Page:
I had always wanted to start a business!
For years I tried my hand at inventing stuff, products that I thought would get me rich, if I could only sell a few million of them. First it was a gaming chair, then workout towels and even a handheld flashlight projector. I laugh looking back on those days while in college and the years shortly thereafter at some of the absurd things I did to try and be entrepreneur.
What I would eventually find out are those ideas didn’t work out not because they were bad ideas necessarily but because I was following the wrong dream.
It wasn’t until the summer of 2015 that I would find my way, diving head first into entrepreneurship. Thankfully I had a lot of help from many close people around me (wife, parents, friends) who all were incredibly supportive, as without them I’m not sure I would be here today.
With the first year of entrepreneurship under the belt I’m continually amazed at how much I’ve learned and how much I continue to learn about being an entrepreneur and business in general. These are the eight experiences I’ve had which made the biggest impact being an entrepreneur:
1.Get A Mentor
This is the single second best decision you’ll ever make in business. The first best decision is to become an entrepreneur. Mentors have experience which you can learn from helping you avoid mistakes along the way.
2.Support Gets You Over The Hump
Make sure those close to you understand your vision and support it. They don’t have to buy in 100% but if it’s you against the world there are going to be some very long nights in store. If you are married it’s vital your spouse understands the opportunity and supports it, even in the down times.
3.Some Things CAN Wait
Some people will tell you it’s important to write a business plan, vision, mission, blah blah blah, right away. Unless you’re in a situation where you need to ask for capital to start the business the best thing to do is put those things aside and focus all your efforts on how to make money. Ultimately being an entrepreneur means you’re selling something to someone so the more time you spend on how you’re going to gett paid for the product or service you’re providing the better off you’ll be.
4.You Can’t Be Everything To Everyone
I failed miserably here. When I did start to get customers I tried to offer everything under the sun to get their business. Now, I never over promised and under delivered, however I spent an exorbitant amount of time in areas that weren’t lucrative or didn’t align ultimately with what the companies direction was.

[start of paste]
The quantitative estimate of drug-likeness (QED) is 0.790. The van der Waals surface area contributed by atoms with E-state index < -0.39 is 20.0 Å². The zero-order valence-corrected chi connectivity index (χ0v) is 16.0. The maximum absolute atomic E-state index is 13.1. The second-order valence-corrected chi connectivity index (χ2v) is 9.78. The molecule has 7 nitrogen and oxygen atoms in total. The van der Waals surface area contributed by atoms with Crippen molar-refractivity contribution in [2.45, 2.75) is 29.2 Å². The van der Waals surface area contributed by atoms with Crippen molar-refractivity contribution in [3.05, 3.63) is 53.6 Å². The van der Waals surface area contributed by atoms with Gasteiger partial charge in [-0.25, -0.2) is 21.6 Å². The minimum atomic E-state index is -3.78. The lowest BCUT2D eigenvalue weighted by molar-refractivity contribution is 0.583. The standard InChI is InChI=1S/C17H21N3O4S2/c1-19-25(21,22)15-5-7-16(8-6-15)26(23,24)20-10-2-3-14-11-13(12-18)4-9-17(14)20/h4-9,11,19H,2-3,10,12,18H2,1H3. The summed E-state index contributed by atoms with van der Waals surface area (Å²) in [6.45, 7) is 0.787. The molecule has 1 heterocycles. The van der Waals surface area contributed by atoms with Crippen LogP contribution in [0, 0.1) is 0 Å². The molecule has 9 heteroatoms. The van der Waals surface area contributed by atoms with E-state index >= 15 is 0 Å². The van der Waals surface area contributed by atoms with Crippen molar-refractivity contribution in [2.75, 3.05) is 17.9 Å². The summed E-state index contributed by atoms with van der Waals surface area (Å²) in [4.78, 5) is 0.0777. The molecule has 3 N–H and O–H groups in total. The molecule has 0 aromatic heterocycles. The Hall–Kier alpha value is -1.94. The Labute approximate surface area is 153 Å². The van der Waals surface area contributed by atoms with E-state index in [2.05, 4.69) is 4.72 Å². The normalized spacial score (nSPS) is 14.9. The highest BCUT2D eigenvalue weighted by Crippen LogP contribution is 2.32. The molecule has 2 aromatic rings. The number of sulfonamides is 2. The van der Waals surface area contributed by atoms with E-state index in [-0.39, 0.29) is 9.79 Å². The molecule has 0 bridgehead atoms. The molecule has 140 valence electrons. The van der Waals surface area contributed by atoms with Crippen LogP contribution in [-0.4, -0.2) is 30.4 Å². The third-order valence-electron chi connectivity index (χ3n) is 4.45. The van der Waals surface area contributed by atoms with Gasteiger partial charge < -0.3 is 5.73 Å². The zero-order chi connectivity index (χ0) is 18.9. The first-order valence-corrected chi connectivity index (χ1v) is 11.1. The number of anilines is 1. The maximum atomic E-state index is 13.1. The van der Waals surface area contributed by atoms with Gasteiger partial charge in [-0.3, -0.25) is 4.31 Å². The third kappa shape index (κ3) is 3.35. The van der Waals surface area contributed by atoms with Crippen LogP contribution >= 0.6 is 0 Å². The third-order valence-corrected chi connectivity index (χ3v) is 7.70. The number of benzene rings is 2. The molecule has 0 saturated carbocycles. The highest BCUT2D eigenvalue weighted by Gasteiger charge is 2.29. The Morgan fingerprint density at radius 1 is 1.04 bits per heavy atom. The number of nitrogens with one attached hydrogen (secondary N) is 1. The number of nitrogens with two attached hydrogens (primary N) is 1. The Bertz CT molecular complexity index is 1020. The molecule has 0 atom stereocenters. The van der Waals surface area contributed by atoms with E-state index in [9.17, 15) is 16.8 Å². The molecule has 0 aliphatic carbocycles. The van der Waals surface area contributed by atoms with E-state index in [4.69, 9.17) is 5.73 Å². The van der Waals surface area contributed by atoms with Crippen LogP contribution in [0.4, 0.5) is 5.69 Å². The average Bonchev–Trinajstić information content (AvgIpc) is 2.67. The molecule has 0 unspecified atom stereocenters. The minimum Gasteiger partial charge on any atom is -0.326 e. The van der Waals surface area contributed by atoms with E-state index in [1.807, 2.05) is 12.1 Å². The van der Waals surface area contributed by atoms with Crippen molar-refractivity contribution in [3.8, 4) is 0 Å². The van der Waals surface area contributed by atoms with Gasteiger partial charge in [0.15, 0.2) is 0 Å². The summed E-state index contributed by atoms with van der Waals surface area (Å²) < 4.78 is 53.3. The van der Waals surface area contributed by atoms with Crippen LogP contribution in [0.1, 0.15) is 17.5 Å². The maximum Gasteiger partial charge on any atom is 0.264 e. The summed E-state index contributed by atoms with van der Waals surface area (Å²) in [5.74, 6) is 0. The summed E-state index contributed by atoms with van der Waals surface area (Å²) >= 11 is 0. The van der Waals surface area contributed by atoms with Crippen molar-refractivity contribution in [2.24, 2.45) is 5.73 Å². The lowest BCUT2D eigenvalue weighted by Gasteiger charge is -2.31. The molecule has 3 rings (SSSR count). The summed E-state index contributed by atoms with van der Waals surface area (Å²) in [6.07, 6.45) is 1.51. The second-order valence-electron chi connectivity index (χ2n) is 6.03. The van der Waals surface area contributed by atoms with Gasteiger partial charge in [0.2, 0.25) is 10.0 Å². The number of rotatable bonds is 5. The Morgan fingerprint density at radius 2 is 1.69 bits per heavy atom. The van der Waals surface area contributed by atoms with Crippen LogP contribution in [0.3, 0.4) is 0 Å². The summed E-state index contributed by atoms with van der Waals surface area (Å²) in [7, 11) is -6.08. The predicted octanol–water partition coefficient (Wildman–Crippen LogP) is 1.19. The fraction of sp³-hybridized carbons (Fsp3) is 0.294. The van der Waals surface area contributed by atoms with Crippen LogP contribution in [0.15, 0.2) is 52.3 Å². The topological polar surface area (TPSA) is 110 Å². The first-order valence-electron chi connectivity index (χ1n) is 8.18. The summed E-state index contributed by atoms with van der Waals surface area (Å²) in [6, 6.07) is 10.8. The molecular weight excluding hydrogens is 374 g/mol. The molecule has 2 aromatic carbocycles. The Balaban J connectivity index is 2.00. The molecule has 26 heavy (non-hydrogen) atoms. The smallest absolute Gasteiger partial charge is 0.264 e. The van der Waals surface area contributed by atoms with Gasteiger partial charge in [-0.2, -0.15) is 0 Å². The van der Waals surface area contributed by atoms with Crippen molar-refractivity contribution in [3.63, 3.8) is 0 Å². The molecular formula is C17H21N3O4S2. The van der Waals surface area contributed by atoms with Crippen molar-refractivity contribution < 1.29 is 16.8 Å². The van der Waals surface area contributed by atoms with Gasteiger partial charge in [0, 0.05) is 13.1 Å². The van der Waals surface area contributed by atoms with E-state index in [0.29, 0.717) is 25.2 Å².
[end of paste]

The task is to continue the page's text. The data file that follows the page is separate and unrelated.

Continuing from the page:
5.Having A Plan-B Is Dangerous
I’ve read countless articles about “the power of having a ‘plan-B’ ” or an alternative course of direction. I hate that advice. As an entrepreneur if you don’t believe in what you’re doing and have a plan-B set up in case you fail you’re almost destined to set yourself up for disappointment. I’m not saying it’s not important plan ahead for bumps in the road but if you’re going to start a business that should be your one and only focus. Anything other than a mentality of success has no place in your new direction. Visualize to materialize.
The first several months I attempted to handle all the accounting and finance portions of the business only to realize two things: 1 – I’m not good at it nor do I like it; 2 – I created more problems than I remedied. Best advice I got was to pay the money to get a good CPA that understood our business and could help us scale it up by making good decisions. Best money I’ve ever spent was on our CPA.
7.The Power Of Saying ‘No’
Crucial to your success as an entrepreneur is the ability to politely and professionally say ‘no’. Similar to ‘you can’t be everything to everyone’ saying ‘no’ is harder than it sounds. Naturally you want to say yes to everyone, making everyone around you happy, especially if it’s a customer. Unfortunately when we do this we get pulled in a hundred directions which causes us to deviate from our destined course. If you are asked to do something and it doesn’t align with your top 2 or 3 priorities politely decline and thank the person for the opportunity to be considered.
8.Breathe, It’ll Be Okay
Very few things in life actually have the ability to stop you from moving forward in your new business. When bumps in the road momentarily derail you (you will experience plenty of bumps along the way) take a deep breath and be thankful for the opportunity to learn and grow as a professional. Stephen Covey put it best when he gave us the 90/10 principle:
“10% of life is made up of what happens to you, 90% of life is decided by how you react.” – Stephen Covey
About the Author
Serving over a decade in the technical services industry in Orange County, CA, Travis Smith has developed a talent for assessing technical talent and overseeing technical projects. His other areas of specialty include: leadership development, business development, resource planning and creative solutioning.